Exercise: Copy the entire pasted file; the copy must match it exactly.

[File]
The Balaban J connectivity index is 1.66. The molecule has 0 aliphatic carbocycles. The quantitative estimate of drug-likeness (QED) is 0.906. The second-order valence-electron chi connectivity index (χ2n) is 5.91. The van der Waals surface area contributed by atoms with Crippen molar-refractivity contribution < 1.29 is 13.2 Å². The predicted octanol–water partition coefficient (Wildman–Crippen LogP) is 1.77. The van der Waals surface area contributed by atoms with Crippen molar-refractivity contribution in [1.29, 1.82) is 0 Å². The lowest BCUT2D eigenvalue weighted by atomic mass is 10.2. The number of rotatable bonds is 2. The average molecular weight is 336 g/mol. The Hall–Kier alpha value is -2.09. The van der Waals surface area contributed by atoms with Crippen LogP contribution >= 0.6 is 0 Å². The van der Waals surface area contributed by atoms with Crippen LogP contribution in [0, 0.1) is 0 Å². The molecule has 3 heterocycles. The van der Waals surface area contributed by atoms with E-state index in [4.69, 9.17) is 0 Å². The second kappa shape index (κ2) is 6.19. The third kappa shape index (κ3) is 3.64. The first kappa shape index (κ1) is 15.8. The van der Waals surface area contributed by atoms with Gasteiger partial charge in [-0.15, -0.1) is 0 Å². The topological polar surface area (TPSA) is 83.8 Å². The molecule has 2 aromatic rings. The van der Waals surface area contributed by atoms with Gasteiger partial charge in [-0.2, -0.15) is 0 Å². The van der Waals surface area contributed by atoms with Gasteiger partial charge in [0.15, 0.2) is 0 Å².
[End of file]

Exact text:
The Balaban J connectivity index is 1.66. The molecule has 0 aliphatic carbocycles. The quantitative estimate of drug-likeness (QED) is 0.906. The second-order valence-electron chi connectivity index (χ2n) is 5.91. The van der Waals surface area contributed by atoms with Crippen molar-refractivity contribution < 1.29 is 13.2 Å². The predicted octanol–water partition coefficient (Wildman–Crippen LogP) is 1.77. The van der Waals surface area contributed by atoms with Crippen molar-refractivity contribution in [1.29, 1.82) is 0 Å². The lowest BCUT2D eigenvalue weighted by atomic mass is 10.2. The number of rotatable bonds is 2. The average molecular weight is 336 g/mol. The Hall–Kier alpha value is -2.09. The van der Waals surface area contributed by atoms with Crippen LogP contribution >= 0.6 is 0 Å². The van der Waals surface area contributed by atoms with Crippen LogP contribution in [0, 0.1) is 0 Å². The molecule has 3 heterocycles. The van der Waals surface area contributed by atoms with E-state index in [4.69, 9.17) is 0 Å². The second kappa shape index (κ2) is 6.19. The third kappa shape index (κ3) is 3.64. The first kappa shape index (κ1) is 15.8. The van der Waals surface area contributed by atoms with Gasteiger partial charge in [-0.15, -0.1) is 0 Å². The topological polar surface area (TPSA) is 83.8 Å². The molecule has 2 aromatic rings. The van der Waals surface area contributed by atoms with Gasteiger partial charge in [-0.2, -0.15) is 0 Å². The van der Waals surface area contributed by atoms with Gasteiger partial charge in [0.15, 0.2) is 0 Å².